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10 Comments
Shreyas
November 19, 2007 3:59 PM

Leo, you missed a very important point - browser. Some browsers allow you to fit the page to the window width, and the best one amongst them is Opera. (Firefox and IE do not support this feature). I have been enojying the 'fit to display width' feature in opera for a long time. Not to mention, opera is a full featured browser, comparable to firefox, and certainly better than IE.
If a page has a horizontal scrolbar (meaning it cannot fit to your display width), press Control + F11 and it would be resized to fit it properly. The font size stays the same, just there are less words on one line.
I certainly recommend giving it a try.

Ed
December 1, 2007 7:22 AM

My 90 year old Mother has age related macular degeneration and, as a result, only has peripheral vision. I had upgraded her to a 19" monitor and continued at 600 x 800 resolution. She also encountered the "scrolling" problem and even with a 19" screen had great difficulty in reading email and using Quicken. These are tasks that are very important to her and ones that she is very proud of still being able to do.

She also had difficulty in using the magnifier in Windows as it took her time to locate and a great deal of time to manuver around the screen. We also tried a magnifying glass set up next to the computer but this was also a poor solution.

Ignoring all advice from knowledgeable people at a low-vision center, Costco, Best Buy, CompUSA and others I purchased a 37" Samsung LCD TV and set it up to alternate between being a TV and a PC monitor for her. Resolution is still set at 600 x 800. It has allowed her to continue with these important tasks and she can know read her emails, use Quicken and surf the web and read everything on the screen.

She was beginning to lose hope that she would be able to do these tasks.

Anyways for those with declining eyesight this solution should be tried. It has worked very well for on 90 year old Mom.

Nick Gimbrone
December 1, 2007 10:55 AM

Good write up.
I'd also add a reference to MS's ClearType tools. I've added it to what I do, and it does seem to help.

http://www.friedbeef.com/2006/10/26/how-to-save-your-eyes-from-your-screen-part-1/

http://www.microsoft.com/typography/ClearTypePowerToy.mspx

Stuart Holmes
December 2, 2007 7:03 AM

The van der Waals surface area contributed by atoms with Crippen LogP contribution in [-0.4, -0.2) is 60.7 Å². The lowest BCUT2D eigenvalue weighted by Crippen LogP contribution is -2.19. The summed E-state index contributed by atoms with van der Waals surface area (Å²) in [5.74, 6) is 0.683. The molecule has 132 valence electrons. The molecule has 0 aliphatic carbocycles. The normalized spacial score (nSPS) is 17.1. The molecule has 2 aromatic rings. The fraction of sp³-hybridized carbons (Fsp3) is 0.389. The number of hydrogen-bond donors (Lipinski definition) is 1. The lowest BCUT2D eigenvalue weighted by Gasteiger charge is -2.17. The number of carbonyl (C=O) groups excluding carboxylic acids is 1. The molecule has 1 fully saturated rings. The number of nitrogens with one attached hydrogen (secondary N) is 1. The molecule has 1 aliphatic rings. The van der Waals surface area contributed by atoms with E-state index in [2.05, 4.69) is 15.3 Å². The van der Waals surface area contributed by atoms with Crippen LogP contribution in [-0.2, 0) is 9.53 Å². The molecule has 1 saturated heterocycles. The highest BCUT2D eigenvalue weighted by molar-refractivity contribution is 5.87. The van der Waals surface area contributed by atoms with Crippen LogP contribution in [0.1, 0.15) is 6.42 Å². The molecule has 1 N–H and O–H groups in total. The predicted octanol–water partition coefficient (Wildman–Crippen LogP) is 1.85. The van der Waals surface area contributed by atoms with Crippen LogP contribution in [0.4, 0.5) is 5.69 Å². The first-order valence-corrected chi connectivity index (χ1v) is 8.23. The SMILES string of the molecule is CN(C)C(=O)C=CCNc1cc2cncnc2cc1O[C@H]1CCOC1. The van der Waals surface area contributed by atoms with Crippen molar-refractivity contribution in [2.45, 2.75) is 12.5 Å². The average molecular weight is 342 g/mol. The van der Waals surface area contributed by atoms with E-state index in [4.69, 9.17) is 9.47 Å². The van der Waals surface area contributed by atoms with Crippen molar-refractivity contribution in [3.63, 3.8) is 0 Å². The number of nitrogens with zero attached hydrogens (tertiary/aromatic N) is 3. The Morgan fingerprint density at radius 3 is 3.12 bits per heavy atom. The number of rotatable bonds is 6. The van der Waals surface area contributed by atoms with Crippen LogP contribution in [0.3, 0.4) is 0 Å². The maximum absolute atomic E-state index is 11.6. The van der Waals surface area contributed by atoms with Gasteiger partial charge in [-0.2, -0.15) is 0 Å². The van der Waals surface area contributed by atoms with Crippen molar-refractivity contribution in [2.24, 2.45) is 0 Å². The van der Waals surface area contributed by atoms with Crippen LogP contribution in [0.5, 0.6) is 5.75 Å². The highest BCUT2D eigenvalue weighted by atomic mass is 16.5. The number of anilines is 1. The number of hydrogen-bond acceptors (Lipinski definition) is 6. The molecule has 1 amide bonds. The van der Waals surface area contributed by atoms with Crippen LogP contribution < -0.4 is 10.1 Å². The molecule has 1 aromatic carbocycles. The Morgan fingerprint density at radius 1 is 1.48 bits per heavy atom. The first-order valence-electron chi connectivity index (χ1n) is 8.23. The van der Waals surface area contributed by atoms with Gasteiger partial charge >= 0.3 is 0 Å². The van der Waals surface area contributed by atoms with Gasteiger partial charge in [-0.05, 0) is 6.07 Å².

Congratulations to Shreyas - beat me to it!!

Leo, and everyone else:

I can't believe there are still people who think Firefox is the great and only new hope of an alternative to the dreadful browsers micro$oft keep supplying.

OPERA is a BETTER BROWSER and introduced many features Firefox and IE try to copy.

Ctrl+F11 = ''fit to width'' is but one of it's wonderful features - and it works like a dream!!

It used to get a bad press for not being free but now it is.

Opera.com

Waste no more time, get it now and never again worry about sideways scrolling.
There's even the facility to make 'fit to width' your default setting!!!

Check this: http://operalover.tntluoma.com/

Stuart Holmes
December 2, 2007 7:10 AM

I just remembered something else that should interest Ed:

If you're using Opera ( free from Opera.com !) then as well as being able to 'fit to width' you can enlarge or shrink anything the browser is showing simpy by tapping on + or - on the numeric keypad part of your keyboard, and * takes you back to 100% zooom level..
Even better, if you selected Ctrl+F11 everything still fits to width!!!
Amazing!
Try it....
Then thank me by making a big donation to an internationally recognised poverty relief charity.

Peter Scripture
December 2, 2007 2:04 PM

I use Firefox and a click on Ctrl (+)+ increases the type size (which I always need to do when reading "Ask Leo") A click on Ctrl (+)- takes it back to 100%. This also works on IE.

Stuart Holmes
December 13, 2007 5:28 PM

... and ''fit to width'' is where exactly in ms ie??
without combining it with that there's not much point in enlarging when we're talking about how to avoid sideways scrolling...

Hellen
September 3, 2008 11:04 PM

Thanks,Leo! I'm new to computing and your site gave me an easy fix. All I had to do was reconfigure my screen resolution. I went to the Microsoft Help site and didn't find anything about this solution. Thanks again. H.D.

TrophyJoe
February 15, 2009 11:17 AM

This is a large issue for me too. The Ctrl-+/- in Firefox helps but there are many pages which require h-scrolling no matter what size the font (My screen is 1500 px wide!)
Tried Opera as suggested and it works like a dream. Thanks to you and your readers.

Patricia Escamilla
September 17, 2009 7:44 AM

I get some emails, not all the time, where i have to scroll sideways to read them. What can i do to not have to scroll?